Veteran Bollywood actor Asha Parekh says her Hindi films Do Badan (1966) and Chirag (1969) were the toughest films of her career in the Indian film industry. In an interview on the sidelines of the ongoing 53rd International Film Festival of India (IFFI) in Goa (India), she talks about her films and the filmmakers she has worked with.
Asked about the toughest film in her career, Parekh says it was Chirag – directed by Raj Khosla and featuring Sunil Dutt opposite her. “I would say Chirag was one film and then Do Badan as they had various shades to the character (which were new for me).”
Parekh ruled the Hindi film industry between the 60s and 80s, and was recently honored with the Dadasaheb Phalke award – the highest award in the field of Indian cinema which is presented at the National Film Award ceremony every year. IFFI runs a retrospective screening of films of the Dadasaheb Phalke award winner every year. Parekh chose Do Badan, Kati Patang and Teesri Manzil for the showcasing at IFFI 2022.
Recalling the time she signed the films being screened at IFFI 2022, Parekh says, “Shakti Samantha was directing three films and he had asked me to work with him. I was given the book (The 1971 Hindi film Kati Patang was based on Gulshan Nanda’s Hindi book by the same name, and that itself, was based on American crime writer William Irish’s 1948 book I Married A Dead Man.) to read and I found the character very different, from what I had done. I played a widow which I am not.”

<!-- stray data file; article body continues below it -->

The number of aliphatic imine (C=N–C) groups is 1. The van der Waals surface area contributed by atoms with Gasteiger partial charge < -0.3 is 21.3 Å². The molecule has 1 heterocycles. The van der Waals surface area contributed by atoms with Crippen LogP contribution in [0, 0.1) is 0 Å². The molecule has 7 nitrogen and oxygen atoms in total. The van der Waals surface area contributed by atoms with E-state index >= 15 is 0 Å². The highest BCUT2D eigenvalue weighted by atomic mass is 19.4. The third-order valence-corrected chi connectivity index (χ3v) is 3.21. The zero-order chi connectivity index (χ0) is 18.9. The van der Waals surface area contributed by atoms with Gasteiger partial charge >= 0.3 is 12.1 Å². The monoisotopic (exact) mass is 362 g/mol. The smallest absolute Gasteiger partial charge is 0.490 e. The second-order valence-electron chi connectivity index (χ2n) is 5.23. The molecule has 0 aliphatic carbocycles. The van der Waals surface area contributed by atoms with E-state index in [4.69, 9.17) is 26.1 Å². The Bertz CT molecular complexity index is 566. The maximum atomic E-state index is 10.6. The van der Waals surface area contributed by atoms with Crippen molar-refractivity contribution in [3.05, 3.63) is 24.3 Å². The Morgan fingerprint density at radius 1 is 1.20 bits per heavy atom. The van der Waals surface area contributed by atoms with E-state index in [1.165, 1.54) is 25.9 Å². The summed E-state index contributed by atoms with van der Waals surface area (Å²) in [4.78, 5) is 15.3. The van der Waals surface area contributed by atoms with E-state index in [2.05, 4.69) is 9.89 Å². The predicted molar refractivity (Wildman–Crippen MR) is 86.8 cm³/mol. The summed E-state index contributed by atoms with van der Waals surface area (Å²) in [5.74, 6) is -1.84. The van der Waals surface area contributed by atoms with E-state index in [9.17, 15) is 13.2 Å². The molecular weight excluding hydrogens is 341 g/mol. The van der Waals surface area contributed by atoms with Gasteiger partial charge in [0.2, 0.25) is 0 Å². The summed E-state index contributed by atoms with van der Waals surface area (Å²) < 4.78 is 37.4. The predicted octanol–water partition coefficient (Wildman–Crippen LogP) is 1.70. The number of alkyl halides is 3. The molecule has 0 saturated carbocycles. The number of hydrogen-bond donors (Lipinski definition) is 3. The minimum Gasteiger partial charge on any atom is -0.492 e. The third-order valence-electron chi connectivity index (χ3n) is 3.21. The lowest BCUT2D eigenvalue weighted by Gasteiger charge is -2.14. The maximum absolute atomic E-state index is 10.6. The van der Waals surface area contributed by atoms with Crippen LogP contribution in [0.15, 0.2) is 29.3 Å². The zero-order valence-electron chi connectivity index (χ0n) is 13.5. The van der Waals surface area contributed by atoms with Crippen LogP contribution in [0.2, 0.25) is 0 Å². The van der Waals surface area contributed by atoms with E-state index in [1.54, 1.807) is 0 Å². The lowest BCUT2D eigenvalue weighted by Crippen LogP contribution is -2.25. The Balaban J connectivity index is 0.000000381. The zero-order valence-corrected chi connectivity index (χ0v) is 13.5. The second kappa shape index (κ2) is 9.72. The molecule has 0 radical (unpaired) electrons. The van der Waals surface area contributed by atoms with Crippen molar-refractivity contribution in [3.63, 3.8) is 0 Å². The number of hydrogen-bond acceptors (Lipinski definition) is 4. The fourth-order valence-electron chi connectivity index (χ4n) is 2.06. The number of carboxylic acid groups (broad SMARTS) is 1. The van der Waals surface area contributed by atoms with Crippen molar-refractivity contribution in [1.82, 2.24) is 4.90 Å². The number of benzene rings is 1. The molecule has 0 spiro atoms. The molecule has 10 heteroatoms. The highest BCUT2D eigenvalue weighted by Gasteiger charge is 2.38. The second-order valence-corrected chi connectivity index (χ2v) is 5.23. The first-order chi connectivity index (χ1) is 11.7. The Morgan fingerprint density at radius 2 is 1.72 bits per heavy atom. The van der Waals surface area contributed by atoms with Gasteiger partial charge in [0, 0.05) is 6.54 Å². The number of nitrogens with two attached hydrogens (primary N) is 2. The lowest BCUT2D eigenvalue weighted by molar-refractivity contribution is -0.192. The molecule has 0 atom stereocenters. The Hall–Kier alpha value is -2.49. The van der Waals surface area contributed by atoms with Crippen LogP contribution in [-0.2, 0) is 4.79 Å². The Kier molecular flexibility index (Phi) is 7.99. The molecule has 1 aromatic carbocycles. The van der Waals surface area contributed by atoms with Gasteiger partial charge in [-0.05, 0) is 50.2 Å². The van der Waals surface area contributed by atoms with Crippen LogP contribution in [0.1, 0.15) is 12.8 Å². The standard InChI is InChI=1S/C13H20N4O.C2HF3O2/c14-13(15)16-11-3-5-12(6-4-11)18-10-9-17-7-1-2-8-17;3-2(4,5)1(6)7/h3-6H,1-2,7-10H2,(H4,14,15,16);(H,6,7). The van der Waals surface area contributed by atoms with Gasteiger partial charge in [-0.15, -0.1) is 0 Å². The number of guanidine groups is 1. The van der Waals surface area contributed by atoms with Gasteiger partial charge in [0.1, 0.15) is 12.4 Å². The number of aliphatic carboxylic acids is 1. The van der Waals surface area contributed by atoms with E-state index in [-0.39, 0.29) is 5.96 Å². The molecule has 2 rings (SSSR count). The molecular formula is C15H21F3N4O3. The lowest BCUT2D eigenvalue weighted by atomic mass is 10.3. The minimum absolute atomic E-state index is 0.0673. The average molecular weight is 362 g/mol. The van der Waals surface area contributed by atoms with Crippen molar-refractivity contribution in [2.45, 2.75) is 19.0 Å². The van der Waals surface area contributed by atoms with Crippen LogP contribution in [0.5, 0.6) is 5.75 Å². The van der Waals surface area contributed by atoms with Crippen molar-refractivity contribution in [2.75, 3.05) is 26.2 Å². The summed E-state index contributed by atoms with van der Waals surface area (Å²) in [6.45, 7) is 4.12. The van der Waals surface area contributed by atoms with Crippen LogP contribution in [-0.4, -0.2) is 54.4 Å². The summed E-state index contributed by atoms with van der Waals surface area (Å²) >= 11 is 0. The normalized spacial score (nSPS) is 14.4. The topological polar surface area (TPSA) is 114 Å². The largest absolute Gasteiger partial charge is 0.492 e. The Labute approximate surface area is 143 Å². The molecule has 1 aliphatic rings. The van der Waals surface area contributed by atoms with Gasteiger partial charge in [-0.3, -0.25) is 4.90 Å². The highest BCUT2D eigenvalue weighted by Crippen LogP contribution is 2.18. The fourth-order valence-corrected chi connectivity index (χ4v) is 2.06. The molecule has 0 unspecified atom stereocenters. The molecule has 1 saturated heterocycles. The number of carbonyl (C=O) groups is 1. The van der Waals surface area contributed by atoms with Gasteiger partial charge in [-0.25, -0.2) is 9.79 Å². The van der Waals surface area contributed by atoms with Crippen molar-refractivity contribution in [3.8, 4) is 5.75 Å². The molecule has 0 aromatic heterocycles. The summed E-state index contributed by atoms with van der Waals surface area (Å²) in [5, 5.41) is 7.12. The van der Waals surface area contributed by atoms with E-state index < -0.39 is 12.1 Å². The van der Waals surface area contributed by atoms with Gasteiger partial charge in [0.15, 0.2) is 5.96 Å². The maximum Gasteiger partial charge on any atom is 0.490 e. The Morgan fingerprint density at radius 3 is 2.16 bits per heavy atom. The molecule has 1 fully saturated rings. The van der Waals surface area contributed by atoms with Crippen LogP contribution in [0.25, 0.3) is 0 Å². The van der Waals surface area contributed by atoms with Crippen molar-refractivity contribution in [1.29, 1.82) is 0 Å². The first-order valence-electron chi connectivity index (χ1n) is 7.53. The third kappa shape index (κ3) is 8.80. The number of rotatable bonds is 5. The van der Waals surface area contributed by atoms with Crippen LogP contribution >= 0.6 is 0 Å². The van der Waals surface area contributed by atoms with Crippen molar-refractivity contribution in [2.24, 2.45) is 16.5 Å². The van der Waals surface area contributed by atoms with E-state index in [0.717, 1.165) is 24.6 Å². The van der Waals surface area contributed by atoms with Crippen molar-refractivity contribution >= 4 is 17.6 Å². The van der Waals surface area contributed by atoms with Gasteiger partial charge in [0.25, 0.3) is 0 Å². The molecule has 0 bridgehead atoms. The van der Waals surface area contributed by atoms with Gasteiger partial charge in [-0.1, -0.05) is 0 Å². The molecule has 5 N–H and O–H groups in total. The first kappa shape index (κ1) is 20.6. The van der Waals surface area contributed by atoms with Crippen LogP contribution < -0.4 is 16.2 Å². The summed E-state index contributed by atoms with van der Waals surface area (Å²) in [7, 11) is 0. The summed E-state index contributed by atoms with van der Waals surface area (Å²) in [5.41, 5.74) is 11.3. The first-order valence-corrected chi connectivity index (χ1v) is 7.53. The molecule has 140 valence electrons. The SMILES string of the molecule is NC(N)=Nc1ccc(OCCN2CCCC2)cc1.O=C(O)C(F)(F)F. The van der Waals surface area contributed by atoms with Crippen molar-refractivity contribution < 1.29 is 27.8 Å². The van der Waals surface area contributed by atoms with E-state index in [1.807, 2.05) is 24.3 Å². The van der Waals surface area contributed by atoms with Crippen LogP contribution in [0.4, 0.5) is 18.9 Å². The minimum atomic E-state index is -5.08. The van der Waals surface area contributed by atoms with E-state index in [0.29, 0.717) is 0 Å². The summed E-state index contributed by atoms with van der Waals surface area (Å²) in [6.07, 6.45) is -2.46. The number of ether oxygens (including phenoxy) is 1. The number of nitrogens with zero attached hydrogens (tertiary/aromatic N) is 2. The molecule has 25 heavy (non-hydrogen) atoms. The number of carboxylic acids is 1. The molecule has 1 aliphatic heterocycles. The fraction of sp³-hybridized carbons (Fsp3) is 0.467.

She adds that she took up Do Badan for the pathos that her character had in the film, and the fact that she really wanted to work with filmmaker Khosla. She says that her role was not what drove her to take up Teesri Manzil. “I did Teesri Manzil, more for the fun experience that the film was. I would not say it was the role that made me work in it but (I did it) because it was a fun film.”
Recalling the iconic directors she worked with, Parekh says she had to prepare herself a lot when working with Vijay Anand as he took single, long shots for his scenes while she really enjoyed working with Nasir Hussain. “Nasir used to make fun films, I worked with him in my first film Dil De Ke Dekho (first film as the lead actress) and that was an association where I could talk to him and understand his direction. I learnt a lot working with him.”
Parekh recalls how Khosla would go “off track” at times. “Raj Khosla used to go off track sometimes but was mostly on track and he made beautiful films. When he came to asked me to work in Mai Tulsi Tere Angan Ki, I asked him to show (in the final edit) all that he had originally narrated to me. ‘You will not cut any of it’, I asked him, he promised and he kept his word. All that we shot, was used without any cuts.”
She also says that as the first woman to head the Central Board of Film Certification (CBFC) – the body that certifies films in India – she faced a lot of negativity. “Just because I was a the first woman, the press really bashed me up. The press was very cruel but I was strict, I did what I wanted to do. I learnt a lot. But yes, the producers were not happy when I used to cut their films. But we did what we had to, we went with the guidelines. There were certain films which I do not think should have passed so we did not pass them.”
(This interview has been edited and condensed for clarity)